2012 Latent Hit of the Year

IAFIS Identifies Suspect from 1978 Murder Case

Each year, the FBI’s Criminal Justice Information Services Division selects a Latent “Hit of the Year” and shares details about the case solved when latent prints were identified by a search of the FBI’s Integrated Automated Fingerprint Identification System (IAFIS).

On October 17, 1978, the Omaha (Nebraska) Police Department (PD) responded to a crime scene at an apartment where a man had been brutally assaulted and stabbed to death. The man was later identified as 61-year-old Carroll Bonnet, an employee at the local hospital.

Law enforcement officers investigating the case collected a variety of evidence, including latent fingerprints and palmprints lifted from the victim’s bathroom. Officers believed that the suspect left behind the biometric evidence while attempting to clean up blood and other evidence before leaving the man’s apartment and then allegedly stealing his vehicle. Of particular interest to officers was a note left by the suspect that read, “I am leaving this crime with one clue. Find it yourself. Die Pig.” Days later, officers recovered the stolen vehicle without incident and obtained additional latent print evidence from the vehicle for further analysis.

The Omaha PD processed all of the evidence from the crime scene and searched the latent prints against all available latent prints from its known fingerprint repository without success. In an effort to identify a suspect in the investigation, the Omaha PD forwarded a teletype to various law enforcement agencies and requested additional support to search the latent prints against other available biometric repositories. Unfortunately, the suspect remained at large, and with no new leads, the case went cold for the next 30 years.

However, in December 2008, the Omaha PD’s Cold Case Squad received a facsimile from the Criminal Laboratory Services Section of the Florida Department of Law Enforcement (FDLE) regarding the latent print evidence from the Bonnet Case. The FDLE wanted to know if the latents had been searched and linked to a suspect, or if the case had been solved. After confirming the case was still unsolved, the Omaha PD’s Cold Case Squad contacted its Crime Laboratory to determine if the latent prints should again be searched for potential suspects, since new and automated biometric technologies that did not exist in 1978 were now available to them.

On December 19, 2008, Laura Casey, a Crime Laboratory Technician for the Omaha PD, searched the latent prints against the FBI’s IAFIS. In less than five hours, the IAFIS returned responses containing possible candidates for comparison purposes. Casey devoted several days to examining the latent print evidence and made a positive identification to one of the returns from the IAFIS response. Investigators later located the suspect, Jerry Watson, at the Lawrence Correctional Center in Illinois, where he was serving time for burglary.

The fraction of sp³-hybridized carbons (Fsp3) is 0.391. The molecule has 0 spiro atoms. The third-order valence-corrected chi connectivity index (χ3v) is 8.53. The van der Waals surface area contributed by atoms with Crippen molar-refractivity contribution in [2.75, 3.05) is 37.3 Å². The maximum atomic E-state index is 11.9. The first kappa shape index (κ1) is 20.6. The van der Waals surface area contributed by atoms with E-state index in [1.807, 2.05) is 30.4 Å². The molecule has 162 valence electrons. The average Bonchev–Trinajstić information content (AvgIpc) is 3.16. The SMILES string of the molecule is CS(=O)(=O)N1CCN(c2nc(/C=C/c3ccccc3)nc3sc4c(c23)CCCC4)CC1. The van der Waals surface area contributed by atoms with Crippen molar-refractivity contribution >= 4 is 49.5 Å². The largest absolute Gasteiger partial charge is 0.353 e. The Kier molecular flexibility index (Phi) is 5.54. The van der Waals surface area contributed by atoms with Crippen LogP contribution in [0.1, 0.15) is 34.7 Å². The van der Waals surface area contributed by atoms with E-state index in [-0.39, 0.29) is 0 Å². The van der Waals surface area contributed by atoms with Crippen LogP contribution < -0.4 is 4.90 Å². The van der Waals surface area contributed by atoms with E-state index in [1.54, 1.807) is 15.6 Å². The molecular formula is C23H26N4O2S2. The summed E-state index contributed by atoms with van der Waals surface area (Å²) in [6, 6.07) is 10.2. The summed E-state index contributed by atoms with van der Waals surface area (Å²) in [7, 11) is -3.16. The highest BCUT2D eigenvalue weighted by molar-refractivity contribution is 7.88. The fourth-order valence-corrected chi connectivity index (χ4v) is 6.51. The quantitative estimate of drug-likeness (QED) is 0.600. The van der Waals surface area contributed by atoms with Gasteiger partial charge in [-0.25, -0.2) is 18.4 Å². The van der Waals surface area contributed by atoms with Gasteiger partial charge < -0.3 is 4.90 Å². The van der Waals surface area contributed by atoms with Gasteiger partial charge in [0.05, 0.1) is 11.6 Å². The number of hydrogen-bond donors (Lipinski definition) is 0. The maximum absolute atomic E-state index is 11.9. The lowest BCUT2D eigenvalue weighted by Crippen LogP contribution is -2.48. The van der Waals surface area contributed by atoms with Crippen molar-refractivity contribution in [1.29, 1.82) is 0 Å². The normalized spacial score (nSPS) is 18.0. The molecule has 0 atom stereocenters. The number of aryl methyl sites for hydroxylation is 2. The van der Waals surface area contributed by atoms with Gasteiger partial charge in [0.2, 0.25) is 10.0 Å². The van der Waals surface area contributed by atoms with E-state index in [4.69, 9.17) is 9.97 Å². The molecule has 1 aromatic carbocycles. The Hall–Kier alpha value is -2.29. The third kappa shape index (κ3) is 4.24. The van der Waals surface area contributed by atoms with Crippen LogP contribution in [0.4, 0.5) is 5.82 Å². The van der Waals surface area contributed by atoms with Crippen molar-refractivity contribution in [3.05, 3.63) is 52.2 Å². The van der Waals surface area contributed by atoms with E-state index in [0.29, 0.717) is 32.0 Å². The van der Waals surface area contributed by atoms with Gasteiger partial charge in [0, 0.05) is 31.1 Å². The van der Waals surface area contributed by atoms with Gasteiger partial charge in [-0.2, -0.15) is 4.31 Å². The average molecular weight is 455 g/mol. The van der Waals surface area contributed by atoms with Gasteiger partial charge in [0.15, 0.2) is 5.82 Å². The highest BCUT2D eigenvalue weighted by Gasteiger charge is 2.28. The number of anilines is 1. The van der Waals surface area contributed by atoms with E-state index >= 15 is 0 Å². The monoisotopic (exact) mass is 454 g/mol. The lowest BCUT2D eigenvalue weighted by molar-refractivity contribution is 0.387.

As a result of the identification, the Bonnet Case was officially reopened and assigned to Cold Case Squad Detective Doug Herout. Herout coordinated with Omaha Crime Laboratory Technician Steve Vaccaro and Nebraska State Highway Patrol Analysts Angela Adle and Kim Van Den Akker to further analyze the evidence originally collected in the case. Consequently, a “Thrifty Nickel” advertisement was found amongst the evidence with the name “Jerry W.” scribbled on one of the pages. Detective Herout believed this referred to the suspect and was the clue referenced in the note left at the crime scene. After researching the suspect’s background, investigators discovered that he had lived only a few blocks from where the stolen vehicle was recovered. Because of the biometric evidence, investigators were able to obtain a warrant just days before Watson was to be released from the Lawrence Correctional Center. During an interview, the suspect denied having any involvement in the murder, knowing the victim, or being in the victim’s apartment. However, investigators presented the suspect with an order to obtain his deoxyribonucleic acid (DNA) and a DNA sample was collected. In addition to the latent fingerprints positively identifying Watson as a suspect, his DNA further substantiated that he was responsible for the homicide of Carroll Bonnet.

In August 2011, the man faced a jury for the crime from more than three decades earlier. After 10 days of testimony, the jury returned a guilty verdict for first-degree murder and possession of a deadly weapon to commit a felony. On October 17, 2011, 33 years to the day when Carroll Bonnet’s body was discovered, Watson was sentenced to life in prison.

Senior Crime Scene Laboratory Technician Laura Casey worked on a 1978 murder case that was selected as the CJIS Division's 2012 Hit of the Year.Laura Casey, Senior Crime Laboratory Technician, Latent Prints, Certified Crime Scene Analyst

Laura Casey began her career as a Crime Laboratory Technician with the Omaha Police Department in 1995. In 2001, Casey was certified by the International Association for Identification as a Crime Scene Analyst, and in 2011, she was promoted to Senior Crime Laboratory Technician. 

Detective Douglas Herout worked on a 1978 murder case that was selected as the CJIS Division's 2012 Hit of the Year.Douglas Herout, Detective

Douglas Herout began his civilian law enforcement career with the Douglas County Sheriff’s Department in 1996. Herout was later hired to the Uniform Patrol Bureau of the Omaha Police Department, where he became a detective in 2005. He currently serves as a member of the Omaha PD’s Cold Case Homicide Squad. Herout was nominated for the “Crime Stoppers Officer of the Year Award” for his work on the Bonnett Case.